Tchaikovsky: Liturgy of St John Chrysostom (CD)

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Chamber Choir USSR Ministry of Culture

‘I attend Mass frequently. The liturgy of St John Chrysostom is one of the most exalted works of art. Anyone following the liturgy of the Greek Orthodox service attentively trying to comprehend the meaning of each ceremony will be stirred to the very depth of his being. I am also very fond of evening prayers. There is nothing like entering an ancient church on a Saturday, standing in the semi-darkness with the scent of incense wafting through the air, lost in deep contemplation to find an answer to those perennial questions: wherefore, when, whither and why?’ These are the words of Tchaikovsky writing to his patron Nadezhda von Meck (who he never met), and he continued, ‘As you can see, I am still bound to the Church by strong ties, but on the other hand I have long ceased to believe in the dogma … this constant inner struggle would be enough to drive me out of my mind were it not for music, that great comforter, the most exquisite gift Heaven has bestowed on a mankind living in darkness.’

Like Rachmaninoff a few years later, Tchaikovsky had ceased to be a true believer, but he was still drawn to the Church, and was deeply moved by the music of the Orthodox Church. In his case, the conflict between the Church and his homosexuality must have added to his spiritual turmoil. However, he produced some of his most personal and moving music in this setting of the liturgy of the fourth century Patriarch of Constantinople, St John Chrysostom. Although the work met with a mixed response upon its premiere in 1880, this usually ultrasensitive and self-critical composer was not unduly concerned by the criticism. He knew he had produced a masterpiece, and commented that the performance was one of the happiest moments of his life.

Ukrainian-born Dmitry Bortniansky studied composition in Italy and later became the first native Kapellmeister to the Russian Czars. His choir was renowned throughout Europe. As a composer for the Orthodox Church, which forbids the use of musical instruments, Bortniansky developed a symphonic approach to choral writing that influenced all later Slavic composers and gives his Choral Concertos their absolute distinctiveness. Concerto No. 32 was beloved of many of his Slavic successors, including Tchaikovsky. The composer’s training in Italy equipped him to write these strong works, which remain admired examples of this unusual genre.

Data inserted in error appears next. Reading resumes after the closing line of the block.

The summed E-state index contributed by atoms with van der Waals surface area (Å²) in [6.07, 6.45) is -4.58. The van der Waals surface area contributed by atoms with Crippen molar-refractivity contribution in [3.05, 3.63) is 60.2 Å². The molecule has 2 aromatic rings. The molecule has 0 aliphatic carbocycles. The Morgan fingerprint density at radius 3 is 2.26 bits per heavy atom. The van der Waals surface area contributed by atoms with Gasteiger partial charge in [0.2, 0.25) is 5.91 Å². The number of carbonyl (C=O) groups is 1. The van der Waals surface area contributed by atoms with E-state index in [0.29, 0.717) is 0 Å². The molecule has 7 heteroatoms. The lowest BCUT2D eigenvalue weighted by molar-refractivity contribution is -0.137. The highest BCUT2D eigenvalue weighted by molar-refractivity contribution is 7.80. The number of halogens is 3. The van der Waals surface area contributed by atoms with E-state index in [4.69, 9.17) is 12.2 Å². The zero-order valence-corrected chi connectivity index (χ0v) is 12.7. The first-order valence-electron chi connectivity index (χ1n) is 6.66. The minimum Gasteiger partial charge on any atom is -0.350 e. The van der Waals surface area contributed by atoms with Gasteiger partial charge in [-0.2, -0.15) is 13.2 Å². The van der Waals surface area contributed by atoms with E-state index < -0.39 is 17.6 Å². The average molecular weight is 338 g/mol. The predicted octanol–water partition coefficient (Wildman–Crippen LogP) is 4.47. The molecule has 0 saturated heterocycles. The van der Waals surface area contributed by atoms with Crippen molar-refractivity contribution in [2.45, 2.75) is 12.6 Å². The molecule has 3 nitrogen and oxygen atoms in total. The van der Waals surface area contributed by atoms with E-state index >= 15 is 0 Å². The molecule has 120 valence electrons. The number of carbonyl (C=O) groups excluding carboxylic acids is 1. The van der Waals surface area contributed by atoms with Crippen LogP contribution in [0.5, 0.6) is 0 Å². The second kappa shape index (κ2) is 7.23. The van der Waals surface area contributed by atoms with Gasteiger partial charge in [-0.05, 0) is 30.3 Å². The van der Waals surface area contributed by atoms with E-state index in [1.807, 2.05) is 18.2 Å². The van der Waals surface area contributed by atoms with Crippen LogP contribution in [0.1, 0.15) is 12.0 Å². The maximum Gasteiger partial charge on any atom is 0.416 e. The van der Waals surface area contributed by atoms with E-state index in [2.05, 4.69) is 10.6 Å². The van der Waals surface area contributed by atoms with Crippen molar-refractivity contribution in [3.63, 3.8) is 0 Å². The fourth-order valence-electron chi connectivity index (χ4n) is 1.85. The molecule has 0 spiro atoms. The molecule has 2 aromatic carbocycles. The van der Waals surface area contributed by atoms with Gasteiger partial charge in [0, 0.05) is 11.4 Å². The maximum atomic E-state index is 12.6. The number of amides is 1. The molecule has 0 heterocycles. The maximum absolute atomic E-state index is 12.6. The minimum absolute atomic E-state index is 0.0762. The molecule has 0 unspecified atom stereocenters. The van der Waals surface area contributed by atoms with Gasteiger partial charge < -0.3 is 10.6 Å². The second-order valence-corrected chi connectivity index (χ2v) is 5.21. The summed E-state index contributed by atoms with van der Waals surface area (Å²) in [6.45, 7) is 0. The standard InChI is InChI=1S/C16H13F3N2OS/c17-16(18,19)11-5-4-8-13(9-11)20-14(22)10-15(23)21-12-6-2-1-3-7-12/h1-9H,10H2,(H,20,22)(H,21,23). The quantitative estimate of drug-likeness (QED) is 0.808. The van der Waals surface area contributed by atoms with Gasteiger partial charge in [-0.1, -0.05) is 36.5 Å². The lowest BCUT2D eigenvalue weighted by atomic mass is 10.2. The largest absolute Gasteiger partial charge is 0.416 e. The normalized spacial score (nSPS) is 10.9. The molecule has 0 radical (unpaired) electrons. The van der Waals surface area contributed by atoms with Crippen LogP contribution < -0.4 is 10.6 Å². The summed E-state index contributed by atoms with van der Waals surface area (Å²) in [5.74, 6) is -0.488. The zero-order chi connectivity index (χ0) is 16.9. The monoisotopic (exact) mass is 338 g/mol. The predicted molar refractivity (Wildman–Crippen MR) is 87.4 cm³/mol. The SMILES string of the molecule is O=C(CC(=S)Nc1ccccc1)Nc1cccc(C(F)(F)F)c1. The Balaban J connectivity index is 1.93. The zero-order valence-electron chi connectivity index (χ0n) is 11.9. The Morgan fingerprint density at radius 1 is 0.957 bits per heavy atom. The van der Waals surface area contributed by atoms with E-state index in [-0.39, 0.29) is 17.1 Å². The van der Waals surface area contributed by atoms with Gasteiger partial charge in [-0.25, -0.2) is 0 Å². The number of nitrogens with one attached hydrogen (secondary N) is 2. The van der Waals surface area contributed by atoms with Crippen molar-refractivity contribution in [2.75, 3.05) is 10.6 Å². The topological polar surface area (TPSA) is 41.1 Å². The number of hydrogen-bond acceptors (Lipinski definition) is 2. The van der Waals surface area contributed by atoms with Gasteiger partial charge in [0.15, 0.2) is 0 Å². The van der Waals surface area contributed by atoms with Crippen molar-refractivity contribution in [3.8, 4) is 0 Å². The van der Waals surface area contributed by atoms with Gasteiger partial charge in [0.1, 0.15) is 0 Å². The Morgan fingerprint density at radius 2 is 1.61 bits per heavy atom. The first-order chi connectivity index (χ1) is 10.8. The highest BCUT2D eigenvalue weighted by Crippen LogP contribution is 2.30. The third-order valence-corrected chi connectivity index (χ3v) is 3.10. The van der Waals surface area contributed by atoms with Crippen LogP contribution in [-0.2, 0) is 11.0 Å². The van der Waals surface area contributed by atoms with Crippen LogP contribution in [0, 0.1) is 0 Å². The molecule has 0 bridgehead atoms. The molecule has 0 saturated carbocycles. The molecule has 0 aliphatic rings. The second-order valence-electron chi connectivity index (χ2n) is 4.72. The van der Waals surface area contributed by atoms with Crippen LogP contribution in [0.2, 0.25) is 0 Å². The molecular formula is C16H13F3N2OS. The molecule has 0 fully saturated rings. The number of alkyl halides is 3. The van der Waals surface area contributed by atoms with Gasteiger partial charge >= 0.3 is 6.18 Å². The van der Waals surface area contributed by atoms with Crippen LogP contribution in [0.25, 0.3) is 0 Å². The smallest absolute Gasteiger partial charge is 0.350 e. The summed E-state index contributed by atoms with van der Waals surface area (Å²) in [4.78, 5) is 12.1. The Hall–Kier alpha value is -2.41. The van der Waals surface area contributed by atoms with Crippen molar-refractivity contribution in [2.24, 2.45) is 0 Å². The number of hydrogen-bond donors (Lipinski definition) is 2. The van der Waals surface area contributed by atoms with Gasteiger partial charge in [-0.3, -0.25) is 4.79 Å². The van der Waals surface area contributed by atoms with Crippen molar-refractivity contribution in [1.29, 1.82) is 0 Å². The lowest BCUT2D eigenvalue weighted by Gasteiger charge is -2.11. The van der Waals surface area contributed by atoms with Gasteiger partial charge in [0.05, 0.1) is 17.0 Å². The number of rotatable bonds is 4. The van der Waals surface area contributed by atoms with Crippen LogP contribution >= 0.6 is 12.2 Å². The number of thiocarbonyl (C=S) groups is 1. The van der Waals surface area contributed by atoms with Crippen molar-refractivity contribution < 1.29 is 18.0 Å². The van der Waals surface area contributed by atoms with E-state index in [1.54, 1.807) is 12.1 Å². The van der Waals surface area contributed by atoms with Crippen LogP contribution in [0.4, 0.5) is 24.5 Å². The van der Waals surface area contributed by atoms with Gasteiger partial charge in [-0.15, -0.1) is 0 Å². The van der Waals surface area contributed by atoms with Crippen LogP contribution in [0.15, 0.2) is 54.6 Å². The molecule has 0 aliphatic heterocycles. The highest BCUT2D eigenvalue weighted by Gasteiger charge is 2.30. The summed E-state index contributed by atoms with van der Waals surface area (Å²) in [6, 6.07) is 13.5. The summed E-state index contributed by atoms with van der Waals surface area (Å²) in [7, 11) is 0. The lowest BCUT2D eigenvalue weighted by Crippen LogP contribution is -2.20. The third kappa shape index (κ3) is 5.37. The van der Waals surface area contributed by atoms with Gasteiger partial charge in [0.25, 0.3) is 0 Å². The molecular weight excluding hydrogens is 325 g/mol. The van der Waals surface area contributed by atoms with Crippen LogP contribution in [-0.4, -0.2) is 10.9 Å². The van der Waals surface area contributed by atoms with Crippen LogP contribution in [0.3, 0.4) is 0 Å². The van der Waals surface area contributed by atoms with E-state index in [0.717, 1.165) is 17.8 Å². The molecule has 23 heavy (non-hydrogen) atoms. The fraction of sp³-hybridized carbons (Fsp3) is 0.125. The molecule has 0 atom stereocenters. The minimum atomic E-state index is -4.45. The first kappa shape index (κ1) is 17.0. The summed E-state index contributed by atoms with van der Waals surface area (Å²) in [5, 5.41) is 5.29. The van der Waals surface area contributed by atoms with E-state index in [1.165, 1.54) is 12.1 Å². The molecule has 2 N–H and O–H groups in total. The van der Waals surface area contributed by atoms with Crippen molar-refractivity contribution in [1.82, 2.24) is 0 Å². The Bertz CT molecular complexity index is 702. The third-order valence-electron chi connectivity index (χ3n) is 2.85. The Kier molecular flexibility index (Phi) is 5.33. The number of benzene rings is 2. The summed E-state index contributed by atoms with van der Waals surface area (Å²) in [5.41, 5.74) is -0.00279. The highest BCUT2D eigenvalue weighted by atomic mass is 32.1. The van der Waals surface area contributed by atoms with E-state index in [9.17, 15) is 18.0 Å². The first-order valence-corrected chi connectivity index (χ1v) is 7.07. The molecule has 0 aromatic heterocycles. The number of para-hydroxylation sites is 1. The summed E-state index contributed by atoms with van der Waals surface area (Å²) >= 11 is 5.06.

“Liturgy of St. John Chrysostom is the earliest sacred composition by Tchaikovsky and was written in 1878, at the time of his work on Eugene Onegin. This was recorded in the Cathedral of the Dormition, Smolensk. The performance, the acoustics of the Cathedral and the quality of this recording are all outstanding.” (Evgeni Kostitsyn, composer) “Even though Tchaikovsky’s Liturgy of St John bears little resemblance to znamenny chant, a simple block-chord style predominates, although occasionally Tchaikovsky makes use of antiphonal vocal effects and there are passages that might have dated from the previous century in parts” (J.Murray)

  • Liturgy Op.41 (In Church Slavonic)
  • 1. Lord, Have Mercy 2:59
  • 2. Glory to the Father and to the Son 3:35
  • 3. Come, Let Us Worship 4:38
  • 4. Alleluia 0:38
  • 5. Glory to Thee, O Lord 3:20
  • 6. Cherubic Hymn 8:56
  • 7. Lord, Have Mercy 1:17
  • 8. I Believe in One God, The Father, The Almighty 3:44
  • 9. Merciful Peace 3:38
  • 10. We Hymn Thee 4:09
  • 11. It is Truly Fitting 4:42
  • 12. Amen. And With Your Spirit, Lord Have Mercy 1:18
  • 13. Our Father 3:32
  • 14. Praise the Lord from the Heavens 2:24
  • 15. Blessed is He Who Comes in the Name of the Lord 5:00
  • Dmitri Bortnyansky (1751-1825)
  • 16. Concerto for choir XXXII “Lord, Make Me to Know Mine End” 12:58
    (Soloists: Irina Arkhipova, mezzo-soprano; Sergei Babeshko, baritone)